Turtle Conservancy on Cai Guo-Qiang’s Installation at the Aspen Art Museum
August 6, 2014
The Turtle Conservancy’s role in the development of the installation at the Aspen Art Museum was one of giving advice on how to properly care for the animals and make sure that they have the kind of environment that they need. The Turtle Conservancy had no role in the concept and execution of this installation. We as an organization work to inform anyone who asks on how to care for these animals properly.
The issue of keeping wild animals in captivity is a complex and frequently controversial one. The Turtle Conservancy believes that all wild animals, as a rule, belong in the wild. In a perfect world we would like to see all wild animals in their natural habitats. But this is not a perfect world so there are always pros and cons to each case of animals in captivity.
The positive side of this installation is that these tortoises are rescues and can be used to educate the public. By raising public awareness of the fact that African Spurred Tortoises (Centrochelys sulcata) are inappropriate as pets for most people. Although they are very cute when small, they grow to a very large size (over two feet long and more than 125 pounds) requiring appropriately large enclosures. They also live a very long time, at least as long as a human. Once these tortoises are a few years old, they can no longer be cared for by most people who buy them and become disposable pets. This message is timely as it coincides with the release of the new “Teenage Mutant Ninja Turtles” movie which is sure to increase demand for pet tortoises just as the demand for Clown Fish skyrocketed after “Finding Nemo” came out. We hope that this will convince people that, in general, turtles and tortoises are very challenging pets that bring great responsibility as they can often outlive their owners. Buying a tortoise means adding it to your estate plan.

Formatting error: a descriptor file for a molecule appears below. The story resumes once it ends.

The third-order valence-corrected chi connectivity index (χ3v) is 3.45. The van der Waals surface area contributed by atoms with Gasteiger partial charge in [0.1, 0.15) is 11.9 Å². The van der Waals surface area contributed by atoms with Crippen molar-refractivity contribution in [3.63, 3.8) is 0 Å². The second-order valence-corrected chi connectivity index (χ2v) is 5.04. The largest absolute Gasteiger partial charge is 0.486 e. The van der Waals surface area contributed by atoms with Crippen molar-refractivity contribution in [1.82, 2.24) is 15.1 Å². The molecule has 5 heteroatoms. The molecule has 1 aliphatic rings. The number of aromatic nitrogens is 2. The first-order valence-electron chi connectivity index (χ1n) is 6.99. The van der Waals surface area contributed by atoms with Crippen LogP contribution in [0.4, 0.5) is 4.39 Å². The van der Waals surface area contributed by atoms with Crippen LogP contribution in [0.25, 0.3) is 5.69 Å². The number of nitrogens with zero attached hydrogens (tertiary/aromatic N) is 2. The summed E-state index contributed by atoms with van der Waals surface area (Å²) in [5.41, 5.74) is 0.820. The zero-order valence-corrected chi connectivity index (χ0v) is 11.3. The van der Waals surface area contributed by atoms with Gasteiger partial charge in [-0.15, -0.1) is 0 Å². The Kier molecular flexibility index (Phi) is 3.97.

We have learned a great deal about turtle and tortoise husbandry over the years and have been very successful at breeding many species. We are always happy to share this knowledge with anyone who asks for it. We hope that we can help turtles and tortoises lead healthier and more enriched lives in captivity, but prefer to see all wild animals in their rightful place in the wild. To learn more please explore the links below.